5th May 2023
Five jockeys who recently rode out in the prestigious Punchestown Horseracing Festival also visited renal patients undergoing dialysis treatment at Tallaght University Hospital (TUH) during the festival. The jockeys took part in a special fundraising race for the Punchestown Kidney Research Fund (PKRF) which provides funds for a specific arts and health programme for patients undergoing kidney dialysis at TUH.
Professor Catherine Wall, Consultant Nephrologist at TUH, who took the jockeys on a tour of the Vartry Renal Unit, explained that “for many patients, our arts and health programme offers a very valuable distraction during their dialysis sessions which can feel tedious and repetitive. The programme takes place three times a week and has been running now for many years. We are grateful for the valuable support provided by the PKRF, which allows us to continue this worthwhile initiative.”
Katie McManmon, one of the jockeys taking part in this year’s race, and who was among the group visiting TUH, explained that she wanted to ride in the charity race after watching a close colleague suffering from kidney failure. Katie, who works as a horse racing coach in the Racing Academy in the Curragh, explains that in her first “proper job, the Head Man at the stables I worked in had a problem with his kidneys. It gave me an important insight into the very real hardship caused by the disease.”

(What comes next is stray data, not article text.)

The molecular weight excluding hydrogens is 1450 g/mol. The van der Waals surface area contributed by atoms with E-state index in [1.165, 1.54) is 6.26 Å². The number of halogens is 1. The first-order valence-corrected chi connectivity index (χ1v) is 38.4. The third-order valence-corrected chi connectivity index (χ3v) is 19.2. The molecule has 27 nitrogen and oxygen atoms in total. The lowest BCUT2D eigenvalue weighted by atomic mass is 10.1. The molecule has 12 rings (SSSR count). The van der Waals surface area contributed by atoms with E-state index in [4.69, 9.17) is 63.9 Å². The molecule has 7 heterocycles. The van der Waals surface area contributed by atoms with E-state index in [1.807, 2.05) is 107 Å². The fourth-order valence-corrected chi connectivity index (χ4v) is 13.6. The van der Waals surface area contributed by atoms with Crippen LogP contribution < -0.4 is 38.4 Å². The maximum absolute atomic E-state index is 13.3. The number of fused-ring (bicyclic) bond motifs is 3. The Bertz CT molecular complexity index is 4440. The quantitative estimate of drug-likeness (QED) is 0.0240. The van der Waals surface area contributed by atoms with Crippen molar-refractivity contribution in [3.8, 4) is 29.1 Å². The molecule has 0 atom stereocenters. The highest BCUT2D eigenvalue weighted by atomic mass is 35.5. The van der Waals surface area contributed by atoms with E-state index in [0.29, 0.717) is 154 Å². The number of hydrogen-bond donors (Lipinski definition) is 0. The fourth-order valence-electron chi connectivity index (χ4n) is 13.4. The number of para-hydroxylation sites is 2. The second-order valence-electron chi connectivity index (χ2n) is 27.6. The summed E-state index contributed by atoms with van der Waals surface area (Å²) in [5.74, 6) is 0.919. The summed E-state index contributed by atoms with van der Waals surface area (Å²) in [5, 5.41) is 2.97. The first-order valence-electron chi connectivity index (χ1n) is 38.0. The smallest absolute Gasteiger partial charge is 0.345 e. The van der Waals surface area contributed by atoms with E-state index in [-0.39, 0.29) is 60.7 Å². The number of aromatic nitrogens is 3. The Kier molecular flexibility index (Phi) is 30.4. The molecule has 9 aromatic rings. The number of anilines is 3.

The PKRF Charity was founded by James Nolan the owner of the Nolan’s butchers in Kilcullen, Co Kildare. James says his life was “transformed” after his sister donated a kidney to him in 1987:
“Prior to that I knew nothing other than hospitals, diets and medications. After I recovered I wanted to help others. It was great to visit TUH and see first-hand how patients are benefiting from the funds we have raised.”
Alison Baker Kerrigan, Arts Officer at TUH, paid tribute to the ongoing support provided by the charity noting the jockeys had “improved the hospital experience for kidney dialysis patients by making the arts accessible to all.” She continued: “Our artist in residence Lucia Barnes, who facilitates the patient art sessions, does an amazing job of listening to the patients’ likes and needs before working with them to create a piece of art that is both enjoyable and important to them. Lucia’s combined skillset as both a qualified nurse and professional artist is hugely beneficial to all involved.”
The charity horserace set up by the PKRF is now in its 32nd year and to date has raised over €1.7 million euro for patients suffering kidney failure. This year 71 amateur jockeys applied for just 25 places to take part in the final race of the festival.